Areas of Expertise
Teaching Responsibilities: Microbiology, Pathogenic Bacteriology
Research Interests: Human infectious diseases
B.S. (Biology) Duke University (1996)
Ph.D. (Microbiology) University of California, Davis (2004)
Postdoctoral training- Duke University, Kuehn Lab
My major research focuses on how bacterial outer membrane virulence factors trigger inflammatory responses. Many of these virulence factors in gram-negative bacteria are found on outer-membrane vesicles. Outer membrane vesicles are a naturally secreted product of gram-negative bacteria. Vesicles form as a portion of the outer membrane and periplasmic contents are selectively “blebbed” off to form round vesicles. Vesicles have been detected in infected human tissues and have been shown to contain a variety of virulence factors. My research focuses on determining the role that outer membrane vesicles play in stimulating host inflammatory responses. Potential research projects in my lab include:
Characterize the virulence factors and host responses to bacterial vesicles from clinically relevant bacterial isolates.
Outer membrane vesicles have been identified in every gram-negative bacterial species in which they have been studied. However, their role in virulence and triggering host responses has only been investigated in a handful of species. I want to branch out and investigate the composition and role of vesicles in other common sources of infection such as Klebsiella pneumonia and Acinetobacter baumanii.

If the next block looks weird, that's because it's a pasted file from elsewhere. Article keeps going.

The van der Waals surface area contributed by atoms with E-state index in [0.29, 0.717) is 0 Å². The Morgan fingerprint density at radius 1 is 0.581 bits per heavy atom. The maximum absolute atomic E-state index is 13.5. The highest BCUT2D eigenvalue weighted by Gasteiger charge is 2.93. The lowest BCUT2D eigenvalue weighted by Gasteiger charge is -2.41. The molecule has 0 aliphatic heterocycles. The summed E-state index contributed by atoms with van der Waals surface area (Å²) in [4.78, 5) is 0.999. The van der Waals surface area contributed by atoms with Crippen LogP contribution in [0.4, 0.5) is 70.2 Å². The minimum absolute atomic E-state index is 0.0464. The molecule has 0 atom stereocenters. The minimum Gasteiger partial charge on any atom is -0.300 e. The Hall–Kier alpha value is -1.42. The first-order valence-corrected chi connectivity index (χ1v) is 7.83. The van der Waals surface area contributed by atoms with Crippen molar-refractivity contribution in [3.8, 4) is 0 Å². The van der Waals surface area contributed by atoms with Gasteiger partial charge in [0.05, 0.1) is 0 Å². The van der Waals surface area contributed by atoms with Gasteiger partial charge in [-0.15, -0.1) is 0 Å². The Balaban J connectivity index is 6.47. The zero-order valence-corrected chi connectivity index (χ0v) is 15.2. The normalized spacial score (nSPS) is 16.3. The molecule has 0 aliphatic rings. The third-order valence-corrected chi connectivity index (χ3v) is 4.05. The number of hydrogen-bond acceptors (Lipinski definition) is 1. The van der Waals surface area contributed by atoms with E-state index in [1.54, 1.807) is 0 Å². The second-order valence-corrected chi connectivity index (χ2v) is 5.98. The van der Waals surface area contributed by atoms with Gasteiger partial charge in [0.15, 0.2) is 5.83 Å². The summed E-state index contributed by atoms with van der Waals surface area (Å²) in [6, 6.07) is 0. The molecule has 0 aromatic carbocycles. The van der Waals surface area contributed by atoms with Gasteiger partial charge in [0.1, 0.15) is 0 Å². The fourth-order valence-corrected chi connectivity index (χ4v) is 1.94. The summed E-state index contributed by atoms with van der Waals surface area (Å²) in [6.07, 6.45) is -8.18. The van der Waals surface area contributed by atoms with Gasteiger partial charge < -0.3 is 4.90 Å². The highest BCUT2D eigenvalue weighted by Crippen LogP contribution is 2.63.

Characterize how antibiotic resistance alters outer membrane vesicle production and composition.
Outer membrane vesicles have been well studies in the opportunistic pathogen Pseudomonas aeruginosa. Multiple courses of antibiotic treatment often results in Pseudomonas aeruginosa infections that have developed resistance. Current research indicates that exposure to antibiotics and the development of resistance may alter both the protein composition and levels of vesicle production by bacteria. This project would investigate how vesicle production and composition are altered by exposure to and development of antibiotic resistance in Pseudomonas or other bacterial species.
Publications & Presentations
Ellis, TN., Leiman, SA*, and Kuehn, MJ. 2010. Naturally produced outer membrane vesicles from Pseudomonas aeruginosa elicit a potent innate immune response via combined sensing of both LPS and protein components. Infection and Immunity In Press.
Ellis, TN. and Kuehn, MJ. 2010. Virulence and immunomodulatory roles of bacterial outer membrane vesicles. Microbiology and Molecular Biology Reviews. 74(1) 81-94.
Tzeng, L., Ellis, TN., and Singer, M. 2006. DNA Replication during Aggregation Phase Is Essential for Myxococcus xanthus Development. Journal of Bacteriology. 188(8): 2774-9.
Ellis, TN., and Beaman, BL. 2004 Interferon-g Activation of Polymorphonuclear Neutrophil Function. Immunology. 112(1):2-12.
Ellis, TN., and Beaman, BL. 2002. Murine Polymorphonuclear Neutrophils produce Interferon-g in response to pulmonary infection with Nocardia asteroides. Journal of Leukocyte Biology. 72: 373-381.
King, DP., Hyde, DM., Jackson, KA., Novosad, DM., Ellis, TN., Putney, L., Stovall, MY., Van Winkle, LS., Beaman, BL., and Ferrick, DA. 1999. Cutting Edge: Protective Response to Pulmonary Injury Requires gd T Lymphocytes. Journal of Immunology: 162(9):5033-6.